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In 1952, the construction of U.S. Highway 285 cut through the edge of the prehistoric village of Howiri. Two years later, with the damage to Howiri as an example, Dr. Fred Wendorf of the Museum of New Mexico convinced highway officials to support the study of archaeological sites in advance of road construction. The Museum provided trained personnel to survey project areas and supervise excavations with Department of Transportation labor and equipment used as needed.

The first excavations took place in May 1954 at a small pueblo site on old Route 66 east of Gallup. This early work was called "salvage archaeology," because archaeologists worked immediately ahead of construction. The pace of investigation was hectic. Archaeologists attempted to recover as much information as possible from sites, while trying not to delay construction. Frequently, they watched as bulldozers cleared the earth, and would quickly record sites and collect artifacts as they were uncovered. During those early years, the focus was on fieldwork, with little time or funding to complete laboratory analyses or reports.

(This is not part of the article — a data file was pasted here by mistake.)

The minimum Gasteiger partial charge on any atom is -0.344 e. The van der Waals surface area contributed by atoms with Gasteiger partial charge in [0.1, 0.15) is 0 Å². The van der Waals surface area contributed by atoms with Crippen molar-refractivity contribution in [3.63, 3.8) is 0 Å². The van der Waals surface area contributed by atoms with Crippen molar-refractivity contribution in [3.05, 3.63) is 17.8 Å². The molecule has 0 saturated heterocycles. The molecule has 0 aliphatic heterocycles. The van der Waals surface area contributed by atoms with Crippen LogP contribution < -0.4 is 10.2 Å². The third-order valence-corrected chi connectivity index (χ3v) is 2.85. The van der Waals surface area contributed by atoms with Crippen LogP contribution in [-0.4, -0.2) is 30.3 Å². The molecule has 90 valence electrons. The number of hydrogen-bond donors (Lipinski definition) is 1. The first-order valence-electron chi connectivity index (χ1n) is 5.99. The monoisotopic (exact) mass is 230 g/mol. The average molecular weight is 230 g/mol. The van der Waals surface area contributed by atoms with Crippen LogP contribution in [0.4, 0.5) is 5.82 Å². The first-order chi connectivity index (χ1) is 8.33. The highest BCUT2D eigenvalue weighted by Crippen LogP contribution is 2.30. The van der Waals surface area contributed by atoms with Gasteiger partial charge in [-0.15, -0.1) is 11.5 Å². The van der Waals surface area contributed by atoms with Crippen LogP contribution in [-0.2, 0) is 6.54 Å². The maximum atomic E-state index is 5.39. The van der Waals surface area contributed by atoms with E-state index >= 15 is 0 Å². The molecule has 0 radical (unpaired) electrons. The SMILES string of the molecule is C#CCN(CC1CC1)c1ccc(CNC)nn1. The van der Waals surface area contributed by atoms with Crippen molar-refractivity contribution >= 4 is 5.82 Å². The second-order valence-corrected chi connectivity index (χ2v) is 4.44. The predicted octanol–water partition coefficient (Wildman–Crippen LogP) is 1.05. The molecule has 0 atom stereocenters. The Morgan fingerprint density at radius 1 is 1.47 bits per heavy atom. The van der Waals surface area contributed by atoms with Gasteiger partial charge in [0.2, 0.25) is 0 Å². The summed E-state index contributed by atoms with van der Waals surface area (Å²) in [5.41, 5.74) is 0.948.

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Dr. Fred Wendorf, the Museum's first highway archaeologist, outside the Laboratory of Anthropology, ca. 1960.

Location of the first Highway Archaeology excavations along old Route 66.